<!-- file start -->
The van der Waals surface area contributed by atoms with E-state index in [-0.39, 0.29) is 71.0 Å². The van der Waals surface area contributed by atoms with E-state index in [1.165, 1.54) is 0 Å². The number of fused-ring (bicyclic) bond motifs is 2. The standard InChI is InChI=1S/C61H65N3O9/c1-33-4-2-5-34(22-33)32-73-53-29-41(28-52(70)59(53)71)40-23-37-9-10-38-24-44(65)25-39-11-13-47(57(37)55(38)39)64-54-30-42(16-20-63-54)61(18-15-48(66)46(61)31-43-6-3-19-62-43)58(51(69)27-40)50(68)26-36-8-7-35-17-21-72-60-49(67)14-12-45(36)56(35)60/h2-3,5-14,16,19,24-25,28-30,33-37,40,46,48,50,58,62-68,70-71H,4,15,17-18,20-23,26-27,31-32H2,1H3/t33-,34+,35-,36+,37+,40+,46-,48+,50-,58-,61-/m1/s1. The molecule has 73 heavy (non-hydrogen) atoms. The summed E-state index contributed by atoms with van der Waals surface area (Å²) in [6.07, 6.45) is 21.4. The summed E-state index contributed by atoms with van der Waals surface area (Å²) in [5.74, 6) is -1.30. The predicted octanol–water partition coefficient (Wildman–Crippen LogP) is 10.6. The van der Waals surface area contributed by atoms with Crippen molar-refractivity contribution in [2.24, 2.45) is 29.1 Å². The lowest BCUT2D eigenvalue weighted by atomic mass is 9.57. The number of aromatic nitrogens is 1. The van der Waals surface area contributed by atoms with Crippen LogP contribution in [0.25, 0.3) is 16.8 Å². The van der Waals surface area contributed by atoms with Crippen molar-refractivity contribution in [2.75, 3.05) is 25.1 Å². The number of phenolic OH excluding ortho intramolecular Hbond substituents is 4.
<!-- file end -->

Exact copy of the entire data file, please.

The van der Waals surface area contributed by atoms with E-state index in [-0.39, 0.29) is 71.0 Å². The van der Waals surface area contributed by atoms with E-state index in [1.165, 1.54) is 0 Å². The number of fused-ring (bicyclic) bond motifs is 2. The standard InChI is InChI=1S/C61H65N3O9/c1-33-4-2-5-34(22-33)32-73-53-29-41(28-52(70)59(53)71)40-23-37-9-10-38-24-44(65)25-39-11-13-47(57(37)55(38)39)64-54-30-42(16-20-63-54)61(18-15-48(66)46(61)31-43-6-3-19-62-43)58(51(69)27-40)50(68)26-36-8-7-35-17-21-72-60-49(67)14-12-45(36)56(35)60/h2-3,5-14,16,19,24-25,28-30,33-37,40,46,48,50,58,62-68,70-71H,4,15,17-18,20-23,26-27,31-32H2,1H3/t33-,34+,35-,36+,37+,40+,46-,48+,50-,58-,61-/m1/s1. The molecule has 73 heavy (non-hydrogen) atoms. The summed E-state index contributed by atoms with van der Waals surface area (Å²) in [6.07, 6.45) is 21.4. The summed E-state index contributed by atoms with van der Waals surface area (Å²) in [5.74, 6) is -1.30. The predicted octanol–water partition coefficient (Wildman–Crippen LogP) is 10.6. The van der Waals surface area contributed by atoms with Crippen molar-refractivity contribution in [2.24, 2.45) is 29.1 Å². The lowest BCUT2D eigenvalue weighted by atomic mass is 9.57. The number of aromatic nitrogens is 1. The van der Waals surface area contributed by atoms with Crippen LogP contribution in [0.25, 0.3) is 16.8 Å². The van der Waals surface area contributed by atoms with Crippen molar-refractivity contribution in [2.75, 3.05) is 25.1 Å². The number of phenolic OH excluding ortho intramolecular Hbond substituents is 4.